HC Deb 23 February 1989 vol 147 cc799-801W
Mr. McLoughlin

To ask the Secretary of State for Health how the discussions with the British Medical Association's General medical services committee about the White Paper "Promoting Better Health" are progressing.

Mr Kenneth Clarke

A Green Paper "Primary Health Care—an agenda for discussion" was published in April 1986. Following public consultation, the primary care White Paper "Promoting Better Health" was published in November 1987. Detailed proposals for implementing the reforms to the family doctor services as set out in the White Paper, were sent in March 1988 to the negotiators of the general medical services committee (GMSC), the GPs' representative body. Since then the reforms have been the subject of full consultation for almost a year with the GMSC negotiators.

Consultations are now nearing completion and my right hon. Friend the Secretary of State for Wales and I have decided to send to all general practitioners a report setting out in full the changes to the GPs' remuneration system and terms of service that the Government wish to introduce. This report will form the basis of final discussions with GMSC negotiators early in March. Copies of this report have been lodged in the Libraries of both Houses.

A number of themes run through our proposals. In the first place we want to make it much easier for the patient to find the GP that best suits that individual's needs. More information about the services that GPs provide will therefore be made available. The bureaucracy involved in changing doctors will be removed and the patients' complaints procedure simplified. Family practitioner committees will be conducting consumer surveys to ensure that patients' views are being taken into account in the development of health care services.

Secondly, health promotion and disease prevention will become a central feature of general practice in future. GPs will be expected to provide regular check-ups for their patients—this means giving good advice on keeping well and avoiding future health problems. There will be particular emphasis on the assessment of childhood development for the under-fives and on mobility and well-being of the over-75s. New target payments are to be introduced to encourage GPs to provide improved cover for childhood immunisation and screening for cancer of the cervix. Increasingly, GPs will be running clinics for a range of health promotion activities such as anti-smoking, alcohol control, well-person, dieting, exercise and stress management.

Thirdly, important changes are to be made to the GPs' terms of service and remuneration system. The terms of service will in future set out in more specific terms what is expected of a family doctor who is in contract with the National Health Service. Aspects such as health promotion and disease prevention—not previously stated in specific terms—will be made a clear requirement of the GPs contract.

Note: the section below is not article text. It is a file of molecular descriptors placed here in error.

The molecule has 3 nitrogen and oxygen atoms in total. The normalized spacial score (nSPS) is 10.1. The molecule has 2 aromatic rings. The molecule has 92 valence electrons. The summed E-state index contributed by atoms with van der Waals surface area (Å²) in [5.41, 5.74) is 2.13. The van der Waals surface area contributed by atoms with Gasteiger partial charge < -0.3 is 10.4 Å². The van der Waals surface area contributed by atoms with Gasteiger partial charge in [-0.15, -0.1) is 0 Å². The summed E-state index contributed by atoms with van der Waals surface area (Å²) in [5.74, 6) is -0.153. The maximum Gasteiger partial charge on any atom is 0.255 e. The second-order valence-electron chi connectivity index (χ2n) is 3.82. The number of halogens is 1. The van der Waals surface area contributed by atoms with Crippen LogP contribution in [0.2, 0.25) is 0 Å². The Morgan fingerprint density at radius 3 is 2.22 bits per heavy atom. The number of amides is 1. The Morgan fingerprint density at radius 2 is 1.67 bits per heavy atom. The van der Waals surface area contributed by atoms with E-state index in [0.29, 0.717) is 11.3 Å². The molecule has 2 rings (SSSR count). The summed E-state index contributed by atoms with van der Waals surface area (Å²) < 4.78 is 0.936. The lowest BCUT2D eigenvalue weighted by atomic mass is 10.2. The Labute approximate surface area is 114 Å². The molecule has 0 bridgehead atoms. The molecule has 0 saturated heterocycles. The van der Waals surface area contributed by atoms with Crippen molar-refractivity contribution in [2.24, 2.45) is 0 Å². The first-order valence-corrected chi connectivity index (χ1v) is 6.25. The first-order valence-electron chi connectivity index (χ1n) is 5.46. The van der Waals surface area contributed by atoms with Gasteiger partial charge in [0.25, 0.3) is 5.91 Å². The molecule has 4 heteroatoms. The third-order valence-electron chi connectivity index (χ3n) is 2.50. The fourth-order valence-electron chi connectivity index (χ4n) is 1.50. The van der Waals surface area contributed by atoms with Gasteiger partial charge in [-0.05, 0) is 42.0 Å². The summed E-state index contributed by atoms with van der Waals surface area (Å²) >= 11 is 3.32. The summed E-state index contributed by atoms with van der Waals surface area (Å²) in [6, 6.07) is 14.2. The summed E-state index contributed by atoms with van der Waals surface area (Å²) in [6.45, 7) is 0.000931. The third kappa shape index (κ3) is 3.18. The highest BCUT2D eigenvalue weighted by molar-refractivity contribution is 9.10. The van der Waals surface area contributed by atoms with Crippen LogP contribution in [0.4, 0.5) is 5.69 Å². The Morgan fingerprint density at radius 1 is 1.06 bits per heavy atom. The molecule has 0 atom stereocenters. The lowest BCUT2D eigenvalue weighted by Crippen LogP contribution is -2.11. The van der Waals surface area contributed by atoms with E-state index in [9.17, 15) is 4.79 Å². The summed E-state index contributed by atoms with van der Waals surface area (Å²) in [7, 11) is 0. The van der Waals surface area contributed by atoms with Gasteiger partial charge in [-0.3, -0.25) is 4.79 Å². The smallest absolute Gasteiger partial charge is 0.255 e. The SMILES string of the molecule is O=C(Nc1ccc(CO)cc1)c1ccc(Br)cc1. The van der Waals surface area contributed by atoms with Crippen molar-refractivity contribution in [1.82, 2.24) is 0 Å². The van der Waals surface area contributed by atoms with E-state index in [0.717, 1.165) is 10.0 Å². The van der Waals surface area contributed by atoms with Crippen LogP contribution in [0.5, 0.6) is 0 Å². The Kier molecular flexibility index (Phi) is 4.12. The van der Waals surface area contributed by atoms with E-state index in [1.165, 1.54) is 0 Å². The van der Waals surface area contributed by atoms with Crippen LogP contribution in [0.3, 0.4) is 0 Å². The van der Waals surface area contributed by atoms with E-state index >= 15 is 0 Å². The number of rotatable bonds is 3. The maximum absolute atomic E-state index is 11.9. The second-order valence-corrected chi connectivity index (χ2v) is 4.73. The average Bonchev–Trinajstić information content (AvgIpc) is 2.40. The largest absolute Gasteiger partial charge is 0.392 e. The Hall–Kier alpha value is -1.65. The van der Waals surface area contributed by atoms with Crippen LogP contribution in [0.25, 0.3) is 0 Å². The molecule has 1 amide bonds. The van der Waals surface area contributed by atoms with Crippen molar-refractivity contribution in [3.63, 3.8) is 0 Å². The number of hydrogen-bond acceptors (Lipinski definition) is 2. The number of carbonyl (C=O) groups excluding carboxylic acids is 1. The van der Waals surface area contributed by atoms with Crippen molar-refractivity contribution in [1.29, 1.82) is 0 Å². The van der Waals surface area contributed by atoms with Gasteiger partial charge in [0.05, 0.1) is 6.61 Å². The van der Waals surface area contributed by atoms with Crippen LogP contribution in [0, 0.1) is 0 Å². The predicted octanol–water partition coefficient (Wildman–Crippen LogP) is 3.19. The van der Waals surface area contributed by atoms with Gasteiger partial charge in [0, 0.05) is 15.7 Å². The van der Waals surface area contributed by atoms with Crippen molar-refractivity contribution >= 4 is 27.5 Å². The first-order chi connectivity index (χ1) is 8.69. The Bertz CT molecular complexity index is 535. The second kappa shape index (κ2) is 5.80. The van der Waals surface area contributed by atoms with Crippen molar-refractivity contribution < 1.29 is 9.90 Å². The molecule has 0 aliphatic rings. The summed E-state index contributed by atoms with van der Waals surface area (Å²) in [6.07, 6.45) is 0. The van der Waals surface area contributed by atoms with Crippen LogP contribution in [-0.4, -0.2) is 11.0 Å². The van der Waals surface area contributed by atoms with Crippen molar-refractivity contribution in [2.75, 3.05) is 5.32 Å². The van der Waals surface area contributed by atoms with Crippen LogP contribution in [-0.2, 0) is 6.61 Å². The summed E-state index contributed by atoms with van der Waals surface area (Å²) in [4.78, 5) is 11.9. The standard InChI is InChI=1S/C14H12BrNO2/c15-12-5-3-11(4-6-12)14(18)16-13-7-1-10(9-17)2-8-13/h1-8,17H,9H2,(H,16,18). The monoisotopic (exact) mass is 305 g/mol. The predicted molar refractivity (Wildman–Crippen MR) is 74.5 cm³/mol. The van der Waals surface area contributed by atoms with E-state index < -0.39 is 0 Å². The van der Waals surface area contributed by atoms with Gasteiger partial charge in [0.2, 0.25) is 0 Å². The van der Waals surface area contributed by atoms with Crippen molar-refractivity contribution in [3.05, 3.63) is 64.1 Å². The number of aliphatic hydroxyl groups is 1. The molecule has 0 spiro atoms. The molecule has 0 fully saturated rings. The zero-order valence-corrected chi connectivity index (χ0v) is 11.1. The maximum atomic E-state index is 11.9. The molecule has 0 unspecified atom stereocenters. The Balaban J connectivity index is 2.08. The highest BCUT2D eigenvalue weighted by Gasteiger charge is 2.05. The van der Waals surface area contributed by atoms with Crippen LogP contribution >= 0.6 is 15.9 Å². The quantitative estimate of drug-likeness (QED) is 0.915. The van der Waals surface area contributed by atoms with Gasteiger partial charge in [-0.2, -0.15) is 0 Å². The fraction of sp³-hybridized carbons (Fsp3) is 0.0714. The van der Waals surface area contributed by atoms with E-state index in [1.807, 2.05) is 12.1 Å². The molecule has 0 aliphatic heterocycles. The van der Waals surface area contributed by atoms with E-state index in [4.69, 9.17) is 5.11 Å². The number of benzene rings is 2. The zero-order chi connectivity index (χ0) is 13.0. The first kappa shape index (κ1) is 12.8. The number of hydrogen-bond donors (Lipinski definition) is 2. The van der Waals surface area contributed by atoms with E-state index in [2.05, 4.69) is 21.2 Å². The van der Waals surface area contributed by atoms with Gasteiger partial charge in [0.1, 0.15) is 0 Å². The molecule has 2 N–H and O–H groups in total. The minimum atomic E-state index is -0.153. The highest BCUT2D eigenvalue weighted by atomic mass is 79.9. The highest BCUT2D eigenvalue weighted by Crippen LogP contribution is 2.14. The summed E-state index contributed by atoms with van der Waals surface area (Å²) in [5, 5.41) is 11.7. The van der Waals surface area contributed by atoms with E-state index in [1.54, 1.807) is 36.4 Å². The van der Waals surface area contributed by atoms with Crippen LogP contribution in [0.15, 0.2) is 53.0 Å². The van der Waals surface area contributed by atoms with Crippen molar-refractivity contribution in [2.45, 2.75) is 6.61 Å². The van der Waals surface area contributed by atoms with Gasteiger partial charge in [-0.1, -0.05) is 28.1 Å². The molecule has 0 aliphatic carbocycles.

Changes to the remuneration system are designed to make general practice more responsive to patient needs and to ensure that the taxpayer gets better value for money. As proposed in "Working for Patients", capitation fees will form a much greater proportion of the GPs' income from fees and allowances. This means that capitation fees for each patient will be much higher and, as a consequence, greater recognition will be given to the importance of the individual patient to the practice and to the importance of providing all of the services that that patient needs. New incentive payments will be introduced to encourage the health promotion and disease prevention measures already mentioned. In addition, the importance of medical education will be given greater prominence in the remuneration system. Continuing education—keeping up to date with the latest techniques, therapies and disease management methods—will be encouraged through a new postgraduate education allowance payable to GPs who regularly attend approved courses. GPs who teach medical students will receive a new allowance.

Lastly, we are preparing family practitioner committees (FPCs) to play a greater management role in the provision of local services. In particular they will manage service development budgets aimed at improving surgery premises and extending practice teams. The Government believe that GPs working with other health care professionals will provide a better service to patients. FPCs will have service development plans aimed at encouraging greater use of practice nurses, counsellors, chiropodists and other health professionals.

The package of changes that we plan to introduce will provide a better range and quality of services for patients. Many GPs already run first-class practices and under the new arrangements these GPs will be better rewarded. Others may need to consider extending their services to ensure that they too benefit from the reforms that the Government are planning.

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